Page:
5. Fig Newton

    6. Olivia Newton-John

    Possible matches:

    a. Famous hymn writer

    b. Hymn writer, slightly less famous than the other one

    c. The gravity guy

    d. British singer

    e. Singer, definitely not British

    f. A wonderful little treat enjoyed by millions each day

    You have 30 minutes to complete the exam and no looking on your neigbor's paper.

    Scoring legend:

    1 right: Get some help brother.
    2-3 right: Not bad
    3-4 right: Give me some help brother.
    5-6 right: How can you know all that?
     
  5. USMC71

    USMC71
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    Rbell, I agree but I also agree with JD. The older songs we sing, (most of them) are rich in doctrine and theology. Most of the newer stuff today (the 7-11 chorus) seven words eleven times, really has no deep, spiritual meaning that touches the heart. We are introducing "Holy, Holy, Holy" to our church here in Sri Lanka, as a matter of fact, they just sang it today for the first time, you should have heard it in the Sinhala language, Wow!! After words I asked them if they could tell the difference in what many of the churches today are singing, they all said yes, there is a big difference. Some were in tears as it was being sung.
    Even here in Sri Lanka, those good ole hymns touch the heart where the new stuff won't.
     
  6. standingfirminChrist

    standingfirminChrist
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    Jeremiah 6:16 Thus saith the LORD, Stand ye in the ways, and see, and ask for the old paths, where is the good way, and walk therein, and ye shall find rest for your souls. But they said, We will not walk therein.
     
  7. J.D.

    J.D.
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    I wish I had been there! Me and Rippon were sharing some experiences by PM along these lines. His was singing "Glorious Things" at 10th Presbyterian Church in Philadelphia and mine was at a prayer meeting in Virginia with "And Can It Be". The old hymns can really be moving. Unfortunately in America we've become so accustomed to them that they have become just words we say like robots. Pity.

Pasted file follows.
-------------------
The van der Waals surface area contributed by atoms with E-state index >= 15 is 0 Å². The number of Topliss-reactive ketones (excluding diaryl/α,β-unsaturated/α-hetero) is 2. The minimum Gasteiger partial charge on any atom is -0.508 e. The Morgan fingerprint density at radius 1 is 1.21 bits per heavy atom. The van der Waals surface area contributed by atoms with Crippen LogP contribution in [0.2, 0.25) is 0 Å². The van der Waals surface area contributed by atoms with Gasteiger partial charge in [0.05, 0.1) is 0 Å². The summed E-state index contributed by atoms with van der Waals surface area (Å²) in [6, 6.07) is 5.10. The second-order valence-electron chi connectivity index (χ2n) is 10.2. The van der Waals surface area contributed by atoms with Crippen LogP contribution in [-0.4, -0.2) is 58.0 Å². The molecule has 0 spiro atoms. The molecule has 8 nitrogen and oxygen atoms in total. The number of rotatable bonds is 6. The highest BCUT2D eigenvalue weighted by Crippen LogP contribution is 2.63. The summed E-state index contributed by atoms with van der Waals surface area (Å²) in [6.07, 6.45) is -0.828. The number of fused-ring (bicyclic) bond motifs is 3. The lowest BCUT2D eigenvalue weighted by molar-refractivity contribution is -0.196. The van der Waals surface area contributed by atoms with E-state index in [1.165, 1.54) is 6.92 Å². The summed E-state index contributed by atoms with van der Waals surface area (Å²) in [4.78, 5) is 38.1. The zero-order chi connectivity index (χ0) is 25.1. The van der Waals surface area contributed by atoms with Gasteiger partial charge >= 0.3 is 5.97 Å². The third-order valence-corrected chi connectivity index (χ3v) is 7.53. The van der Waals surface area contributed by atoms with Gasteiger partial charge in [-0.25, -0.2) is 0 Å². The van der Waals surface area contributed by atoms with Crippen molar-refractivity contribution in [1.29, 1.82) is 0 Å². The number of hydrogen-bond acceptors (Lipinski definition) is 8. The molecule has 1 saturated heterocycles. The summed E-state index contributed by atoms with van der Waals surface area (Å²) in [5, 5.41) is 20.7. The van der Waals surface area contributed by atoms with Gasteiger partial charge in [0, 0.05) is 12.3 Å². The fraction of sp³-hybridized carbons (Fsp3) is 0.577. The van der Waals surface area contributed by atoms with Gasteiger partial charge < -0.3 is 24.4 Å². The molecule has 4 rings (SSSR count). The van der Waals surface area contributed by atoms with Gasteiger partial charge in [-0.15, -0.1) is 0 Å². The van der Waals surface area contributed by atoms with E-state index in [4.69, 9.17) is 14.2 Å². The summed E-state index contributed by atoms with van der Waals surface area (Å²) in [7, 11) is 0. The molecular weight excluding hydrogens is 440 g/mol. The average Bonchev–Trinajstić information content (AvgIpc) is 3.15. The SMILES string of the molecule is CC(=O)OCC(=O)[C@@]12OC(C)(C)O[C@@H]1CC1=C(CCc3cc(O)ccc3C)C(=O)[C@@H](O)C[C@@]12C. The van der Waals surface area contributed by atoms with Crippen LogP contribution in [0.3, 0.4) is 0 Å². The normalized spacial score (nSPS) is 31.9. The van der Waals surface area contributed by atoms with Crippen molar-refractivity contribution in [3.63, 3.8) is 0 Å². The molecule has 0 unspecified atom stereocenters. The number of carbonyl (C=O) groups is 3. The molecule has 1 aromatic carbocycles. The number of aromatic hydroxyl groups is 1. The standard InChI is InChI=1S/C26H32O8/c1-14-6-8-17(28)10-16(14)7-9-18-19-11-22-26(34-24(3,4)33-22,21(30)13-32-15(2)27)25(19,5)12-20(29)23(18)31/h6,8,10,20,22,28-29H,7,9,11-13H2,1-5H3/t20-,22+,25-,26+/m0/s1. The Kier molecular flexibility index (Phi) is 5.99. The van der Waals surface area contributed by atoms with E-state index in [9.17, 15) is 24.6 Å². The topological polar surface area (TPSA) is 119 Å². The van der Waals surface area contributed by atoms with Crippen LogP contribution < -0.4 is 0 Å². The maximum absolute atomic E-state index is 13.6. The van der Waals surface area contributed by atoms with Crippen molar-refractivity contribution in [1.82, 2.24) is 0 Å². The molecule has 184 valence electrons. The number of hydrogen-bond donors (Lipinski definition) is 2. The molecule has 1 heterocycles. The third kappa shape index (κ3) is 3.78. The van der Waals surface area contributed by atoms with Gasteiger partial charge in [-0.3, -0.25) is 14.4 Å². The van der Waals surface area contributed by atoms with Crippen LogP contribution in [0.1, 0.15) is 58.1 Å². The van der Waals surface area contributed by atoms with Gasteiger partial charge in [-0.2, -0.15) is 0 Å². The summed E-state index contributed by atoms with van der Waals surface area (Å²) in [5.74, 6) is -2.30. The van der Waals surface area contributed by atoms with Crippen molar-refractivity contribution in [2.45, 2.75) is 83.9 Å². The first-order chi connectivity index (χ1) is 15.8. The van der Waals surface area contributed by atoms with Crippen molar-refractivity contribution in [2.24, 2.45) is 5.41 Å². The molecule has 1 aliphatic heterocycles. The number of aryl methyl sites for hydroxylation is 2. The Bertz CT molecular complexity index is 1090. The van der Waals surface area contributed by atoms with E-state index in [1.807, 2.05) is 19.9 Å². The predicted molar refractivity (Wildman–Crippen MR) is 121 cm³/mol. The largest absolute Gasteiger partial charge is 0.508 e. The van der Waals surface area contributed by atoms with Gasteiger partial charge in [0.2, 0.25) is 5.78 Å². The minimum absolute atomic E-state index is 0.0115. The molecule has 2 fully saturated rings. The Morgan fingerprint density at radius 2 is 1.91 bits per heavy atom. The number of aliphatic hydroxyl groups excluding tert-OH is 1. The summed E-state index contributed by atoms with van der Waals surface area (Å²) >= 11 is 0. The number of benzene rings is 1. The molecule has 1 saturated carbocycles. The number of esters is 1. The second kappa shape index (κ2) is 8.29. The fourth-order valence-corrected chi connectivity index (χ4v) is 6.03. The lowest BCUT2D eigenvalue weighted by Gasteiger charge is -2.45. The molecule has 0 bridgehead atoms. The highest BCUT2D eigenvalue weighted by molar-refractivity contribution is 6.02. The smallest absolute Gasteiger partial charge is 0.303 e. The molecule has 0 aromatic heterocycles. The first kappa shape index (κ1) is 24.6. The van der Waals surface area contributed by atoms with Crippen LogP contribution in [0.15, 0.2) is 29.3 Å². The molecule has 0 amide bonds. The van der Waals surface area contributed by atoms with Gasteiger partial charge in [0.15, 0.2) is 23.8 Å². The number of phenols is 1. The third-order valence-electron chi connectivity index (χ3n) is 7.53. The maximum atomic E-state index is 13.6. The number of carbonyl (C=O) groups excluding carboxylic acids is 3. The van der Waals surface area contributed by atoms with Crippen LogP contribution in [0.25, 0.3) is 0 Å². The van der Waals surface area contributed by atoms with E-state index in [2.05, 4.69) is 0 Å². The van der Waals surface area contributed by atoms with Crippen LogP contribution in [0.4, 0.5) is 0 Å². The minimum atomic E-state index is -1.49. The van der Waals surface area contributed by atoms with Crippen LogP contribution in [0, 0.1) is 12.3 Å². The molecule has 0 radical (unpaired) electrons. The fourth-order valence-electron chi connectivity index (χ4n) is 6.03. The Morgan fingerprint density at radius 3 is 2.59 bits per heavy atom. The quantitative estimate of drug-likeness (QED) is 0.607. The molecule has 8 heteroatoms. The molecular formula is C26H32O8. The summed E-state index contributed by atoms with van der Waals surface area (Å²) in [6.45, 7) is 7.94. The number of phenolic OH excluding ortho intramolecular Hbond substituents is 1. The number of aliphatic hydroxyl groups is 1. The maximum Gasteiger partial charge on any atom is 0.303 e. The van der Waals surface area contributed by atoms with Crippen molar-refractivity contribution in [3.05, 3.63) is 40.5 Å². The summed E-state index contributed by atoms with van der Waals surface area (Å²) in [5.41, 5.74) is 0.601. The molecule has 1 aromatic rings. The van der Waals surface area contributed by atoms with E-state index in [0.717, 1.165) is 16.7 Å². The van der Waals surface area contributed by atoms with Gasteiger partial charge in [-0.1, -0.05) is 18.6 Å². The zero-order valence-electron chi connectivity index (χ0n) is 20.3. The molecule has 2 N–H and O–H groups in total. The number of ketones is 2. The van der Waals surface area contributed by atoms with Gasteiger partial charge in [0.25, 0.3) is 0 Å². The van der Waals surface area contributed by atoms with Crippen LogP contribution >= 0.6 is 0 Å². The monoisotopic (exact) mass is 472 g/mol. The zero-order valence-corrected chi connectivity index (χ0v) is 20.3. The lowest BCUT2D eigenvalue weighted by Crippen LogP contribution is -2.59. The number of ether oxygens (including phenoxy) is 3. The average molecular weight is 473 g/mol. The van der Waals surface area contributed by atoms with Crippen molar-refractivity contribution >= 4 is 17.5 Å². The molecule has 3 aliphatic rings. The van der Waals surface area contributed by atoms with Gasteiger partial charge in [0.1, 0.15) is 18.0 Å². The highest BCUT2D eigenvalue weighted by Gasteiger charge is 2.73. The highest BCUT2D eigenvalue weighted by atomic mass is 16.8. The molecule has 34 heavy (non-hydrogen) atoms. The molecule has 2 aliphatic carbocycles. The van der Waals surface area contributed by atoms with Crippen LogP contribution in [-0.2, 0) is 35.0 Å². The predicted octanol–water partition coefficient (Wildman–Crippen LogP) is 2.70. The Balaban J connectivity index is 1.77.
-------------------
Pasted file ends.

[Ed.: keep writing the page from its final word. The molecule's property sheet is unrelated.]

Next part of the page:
8. J.D.

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    That's a good point, I don't think I can refute it - I've heard some of those chants, and, well...YUK!

    So let me clarify my meaning - I'm not saying OLDEST is better, but let me narrow it down to the age of the reformation up to around 1800 or so. That period will probably never be surpassed in hymn writing.

    So true, so true. My experience exactly. Some years ago as I was studying some history, I was shocked by the beauty and clarity of the writing, and as you say, even by common people. Seems at that time you were either educated properly or not at all.

    I wonder if the problem today is that because our culture is so obsessed with egalitarianism that aspirations that someone might have to refine the language is not promoted because the great "majority" in our land are put off by it, seeing it as snobbery. In fact what we see is just the opposite - the more street-based the language is, the more it is promoted, and anyone that objects is immediately labed a racist, bigot, pharisee, legalist, narrowminded, etc. I mean which does God want us to do - grow in knowledge, or magnify our ignorance? Our education system has taught us that the only knowledge that is useful is that which lands a job. Anything beyond that is "intellectualism", something for odd people that have nothing to do but sit around and speculate about the meaning of life - and a danger to our concept of "democracy". That's where we are and it is reflected in our institutions including our churches. Praxis is the rule of the day. Only that which has practical use is desired. The validation for today's average church is in the popularity of the program. The egalitarian, democratic church of today does not have the Bible as its final authority (the first Baptist distinctive) - it has attendance records as its final authority. Well enough of that for now.
     
  9. Bro Tony

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    Can someone tell me where I can find songs that were sung in Jeremiah's time. These new hymns written in the 19th and 20th centuries are too modern:rolleyes: :eek: :rolleyes:

    Bro Tony
     
  10. LeBuick